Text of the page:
stop poor Chinese immigrants from immigrating.
"It may stop Third World immigration," he says.
More and less at the same
time
John Weintraub, the president of the Young
Reformers at UBC (the Reform Party's youth wing)
is quick to argue that the Reform Party is not racist
when asked about the immigration levels for 1996.
He quotes from the party's Blue Book: "The Reform
Party opposes any immigration policy based on race
or creed."
"Irnmigration levels should be based on what the
economy can handle," Weintraub says. He adds,
however, that he disagrees with the view that
immigration has been detrimental to Canada.
Immigrants, he explains, bring a strong work ethic.
"Let's not stop [irnrnigration]; let's slow it down,"
he says.
When asked if immigrants at the present levels
are a burden on Canadian taxpayers, Weintraub
answers that he doesn't feel they are, but that is his
personal opinion and not necessarily the Party's.
"The evidence simply doesn't support [the
'burden idea]," he says.
Weintraub does supports however, the federal
government's proposed legislation, which, as noted
before, would place an even greater emphasis on
the potential irnmigrant's ability to speak English.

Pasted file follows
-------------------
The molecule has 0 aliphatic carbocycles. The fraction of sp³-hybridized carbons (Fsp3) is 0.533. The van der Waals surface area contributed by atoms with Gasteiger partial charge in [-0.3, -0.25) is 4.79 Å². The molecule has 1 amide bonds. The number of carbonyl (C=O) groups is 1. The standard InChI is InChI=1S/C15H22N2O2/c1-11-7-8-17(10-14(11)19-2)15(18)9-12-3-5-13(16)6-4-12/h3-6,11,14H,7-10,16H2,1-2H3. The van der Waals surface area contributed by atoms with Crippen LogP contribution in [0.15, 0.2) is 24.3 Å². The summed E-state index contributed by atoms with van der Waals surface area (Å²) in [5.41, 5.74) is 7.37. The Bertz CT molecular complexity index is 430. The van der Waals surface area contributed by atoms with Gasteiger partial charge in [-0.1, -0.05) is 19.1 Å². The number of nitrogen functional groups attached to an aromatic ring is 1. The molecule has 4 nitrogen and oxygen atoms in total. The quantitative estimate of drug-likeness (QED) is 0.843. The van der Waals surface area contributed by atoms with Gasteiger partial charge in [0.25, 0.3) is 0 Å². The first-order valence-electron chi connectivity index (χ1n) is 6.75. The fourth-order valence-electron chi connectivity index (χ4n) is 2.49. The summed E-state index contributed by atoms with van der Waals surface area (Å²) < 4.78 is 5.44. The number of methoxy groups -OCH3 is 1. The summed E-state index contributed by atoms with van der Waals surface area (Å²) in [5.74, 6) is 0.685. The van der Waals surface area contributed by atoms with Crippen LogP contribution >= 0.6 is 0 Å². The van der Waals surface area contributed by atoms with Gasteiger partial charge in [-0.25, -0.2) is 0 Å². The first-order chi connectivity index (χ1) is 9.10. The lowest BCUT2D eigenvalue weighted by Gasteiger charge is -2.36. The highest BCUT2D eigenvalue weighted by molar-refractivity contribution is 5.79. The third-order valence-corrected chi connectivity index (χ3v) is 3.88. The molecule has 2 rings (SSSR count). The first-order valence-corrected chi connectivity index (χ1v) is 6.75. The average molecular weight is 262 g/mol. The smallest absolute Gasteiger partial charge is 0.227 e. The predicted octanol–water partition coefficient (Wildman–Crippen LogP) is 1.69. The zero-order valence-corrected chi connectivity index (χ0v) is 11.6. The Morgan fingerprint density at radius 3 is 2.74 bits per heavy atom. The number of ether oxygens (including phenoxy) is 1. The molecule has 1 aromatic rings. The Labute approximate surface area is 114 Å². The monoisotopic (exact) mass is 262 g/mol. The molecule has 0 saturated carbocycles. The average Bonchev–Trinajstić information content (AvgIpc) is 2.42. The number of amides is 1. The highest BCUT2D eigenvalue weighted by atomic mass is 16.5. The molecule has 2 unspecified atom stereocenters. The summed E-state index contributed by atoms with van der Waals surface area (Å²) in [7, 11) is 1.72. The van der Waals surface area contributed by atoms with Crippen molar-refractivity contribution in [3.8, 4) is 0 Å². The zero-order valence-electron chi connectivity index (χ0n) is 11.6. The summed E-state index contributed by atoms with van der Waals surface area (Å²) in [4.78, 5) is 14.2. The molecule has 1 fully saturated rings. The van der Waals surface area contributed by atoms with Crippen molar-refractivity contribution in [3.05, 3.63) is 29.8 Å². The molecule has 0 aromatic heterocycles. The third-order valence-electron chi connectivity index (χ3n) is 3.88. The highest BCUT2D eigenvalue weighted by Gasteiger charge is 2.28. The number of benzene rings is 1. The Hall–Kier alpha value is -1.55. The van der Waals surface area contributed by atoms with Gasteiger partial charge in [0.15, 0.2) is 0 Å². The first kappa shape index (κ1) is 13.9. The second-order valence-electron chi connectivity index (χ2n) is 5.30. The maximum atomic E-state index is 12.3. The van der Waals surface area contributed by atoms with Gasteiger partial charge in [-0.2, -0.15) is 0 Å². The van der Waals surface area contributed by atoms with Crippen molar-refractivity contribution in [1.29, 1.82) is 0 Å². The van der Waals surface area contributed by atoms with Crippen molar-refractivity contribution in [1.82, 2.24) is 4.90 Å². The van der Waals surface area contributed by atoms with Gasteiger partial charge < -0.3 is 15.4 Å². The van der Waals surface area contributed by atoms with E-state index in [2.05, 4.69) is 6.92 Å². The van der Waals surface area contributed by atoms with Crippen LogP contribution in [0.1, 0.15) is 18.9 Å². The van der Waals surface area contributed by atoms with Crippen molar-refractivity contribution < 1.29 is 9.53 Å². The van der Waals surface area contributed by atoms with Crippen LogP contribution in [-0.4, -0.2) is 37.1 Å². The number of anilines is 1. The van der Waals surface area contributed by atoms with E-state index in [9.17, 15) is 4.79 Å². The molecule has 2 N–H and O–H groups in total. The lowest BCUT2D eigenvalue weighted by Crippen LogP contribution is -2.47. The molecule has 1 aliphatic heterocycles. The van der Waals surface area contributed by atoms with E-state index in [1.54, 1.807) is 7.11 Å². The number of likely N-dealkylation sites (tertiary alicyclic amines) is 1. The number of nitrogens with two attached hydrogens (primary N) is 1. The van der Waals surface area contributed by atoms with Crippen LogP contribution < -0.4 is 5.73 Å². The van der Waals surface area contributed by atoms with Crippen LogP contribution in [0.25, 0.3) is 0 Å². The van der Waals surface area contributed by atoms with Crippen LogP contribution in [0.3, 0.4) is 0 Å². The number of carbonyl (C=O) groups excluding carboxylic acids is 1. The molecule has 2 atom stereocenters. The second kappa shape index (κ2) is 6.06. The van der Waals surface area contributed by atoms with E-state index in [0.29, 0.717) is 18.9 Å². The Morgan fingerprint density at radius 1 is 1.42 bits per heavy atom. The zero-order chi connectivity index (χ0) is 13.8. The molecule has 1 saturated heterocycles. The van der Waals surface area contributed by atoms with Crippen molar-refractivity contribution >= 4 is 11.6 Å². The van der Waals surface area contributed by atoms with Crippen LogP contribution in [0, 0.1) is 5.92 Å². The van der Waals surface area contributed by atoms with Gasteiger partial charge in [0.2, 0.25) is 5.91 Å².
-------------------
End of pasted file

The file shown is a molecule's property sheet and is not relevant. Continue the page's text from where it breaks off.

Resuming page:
When asked if such legislation could be interpreted
as having racist overtones, he mentions that a fair
number of Third World countries, former British and
French colonies, have English or French as their first
language. This type of legislation, he says would not
favour Europeans over non-Europeans.
A closer look at the Reform Party's policy book,
the Blue Book, reveals that it supports estabUshing
permanent immigration levels at "150,000 per year
in any year where the unemployment rate exceeds
ten percent, with increases in immigration as the
unemployment rate falls below ten percent."
Given the Party's preference for an "immigration
policy that has as its focus Canada's economic needs"
and its promise to redefine the Family Class
category as "members of the immediate
families...wives or husbands, minor dependent
children and aged dependent parents," it is not
unfeasible that the Party would drastically favour
economic/independent immigration over family
class immigration.
In effect, the Reform Party is proposing a cut-
from federal government's proposed level for 1996-
of 45,000 to 100,00 immigrants.
Myths and half-truths
How much of a 'burden' on the Canadian
taxpayer are immigrants?
"They aren't," answers Don DeVoretz author of
Diminishing Returns: The Economics of Canada's Recent
Immigration Policy. "Some groups are, but on the
average they aren't."
One of the most commonly held views regarding
irnmigrants and refugees is that they take advantage of
the welfare system. Many believe that due to low
education levels and a lack of language skills,
immigrants end up permanently relying on the welfare
system for survival. If this is true, the immigrants
undoubtedly are a burden to Canadian taxpayers.
According to Diminishing Returns, immigrants are
generally able to find employment in a relatively
short period of time; they also experience short
periods of unemployment. In fact, being an
immigrant doesn't affect an individual's chances of
being on welfare.